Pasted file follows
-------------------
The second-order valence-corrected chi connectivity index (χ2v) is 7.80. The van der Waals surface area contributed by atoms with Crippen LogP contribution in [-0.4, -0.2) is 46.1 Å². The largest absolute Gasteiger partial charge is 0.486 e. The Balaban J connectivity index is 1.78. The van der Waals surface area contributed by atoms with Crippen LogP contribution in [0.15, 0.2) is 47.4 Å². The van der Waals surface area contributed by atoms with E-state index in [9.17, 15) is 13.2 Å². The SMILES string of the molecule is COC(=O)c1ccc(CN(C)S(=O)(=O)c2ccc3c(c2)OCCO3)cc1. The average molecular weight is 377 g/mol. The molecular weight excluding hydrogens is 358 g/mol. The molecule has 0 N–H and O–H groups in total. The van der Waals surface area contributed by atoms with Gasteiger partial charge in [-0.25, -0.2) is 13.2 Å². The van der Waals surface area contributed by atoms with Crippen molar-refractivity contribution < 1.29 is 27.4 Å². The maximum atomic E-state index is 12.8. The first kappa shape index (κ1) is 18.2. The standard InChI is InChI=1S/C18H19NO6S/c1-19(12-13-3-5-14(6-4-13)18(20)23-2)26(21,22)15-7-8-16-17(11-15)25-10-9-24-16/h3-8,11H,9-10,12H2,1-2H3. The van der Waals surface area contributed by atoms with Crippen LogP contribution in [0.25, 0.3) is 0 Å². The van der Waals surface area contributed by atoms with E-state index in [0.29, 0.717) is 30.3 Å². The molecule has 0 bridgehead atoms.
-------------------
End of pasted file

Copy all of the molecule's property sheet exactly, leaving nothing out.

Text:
The second-order valence-corrected chi connectivity index (χ2v) is 7.80. The van der Waals surface area contributed by atoms with Crippen LogP contribution in [-0.4, -0.2) is 46.1 Å². The largest absolute Gasteiger partial charge is 0.486 e. The Balaban J connectivity index is 1.78. The van der Waals surface area contributed by atoms with Crippen LogP contribution in [0.15, 0.2) is 47.4 Å². The van der Waals surface area contributed by atoms with E-state index in [9.17, 15) is 13.2 Å². The SMILES string of the molecule is COC(=O)c1ccc(CN(C)S(=O)(=O)c2ccc3c(c2)OCCO3)cc1. The average molecular weight is 377 g/mol. The molecular weight excluding hydrogens is 358 g/mol. The molecule has 0 N–H and O–H groups in total. The van der Waals surface area contributed by atoms with Gasteiger partial charge in [-0.25, -0.2) is 13.2 Å². The van der Waals surface area contributed by atoms with Crippen molar-refractivity contribution < 1.29 is 27.4 Å². The maximum atomic E-state index is 12.8. The first kappa shape index (κ1) is 18.2. The standard InChI is InChI=1S/C18H19NO6S/c1-19(12-13-3-5-14(6-4-13)18(20)23-2)26(21,22)15-7-8-16-17(11-15)25-10-9-24-16/h3-8,11H,9-10,12H2,1-2H3. The van der Waals surface area contributed by atoms with Crippen LogP contribution in [0.25, 0.3) is 0 Å². The van der Waals surface area contributed by atoms with E-state index in [0.29, 0.717) is 30.3 Å². The molecule has 0 bridgehead atoms.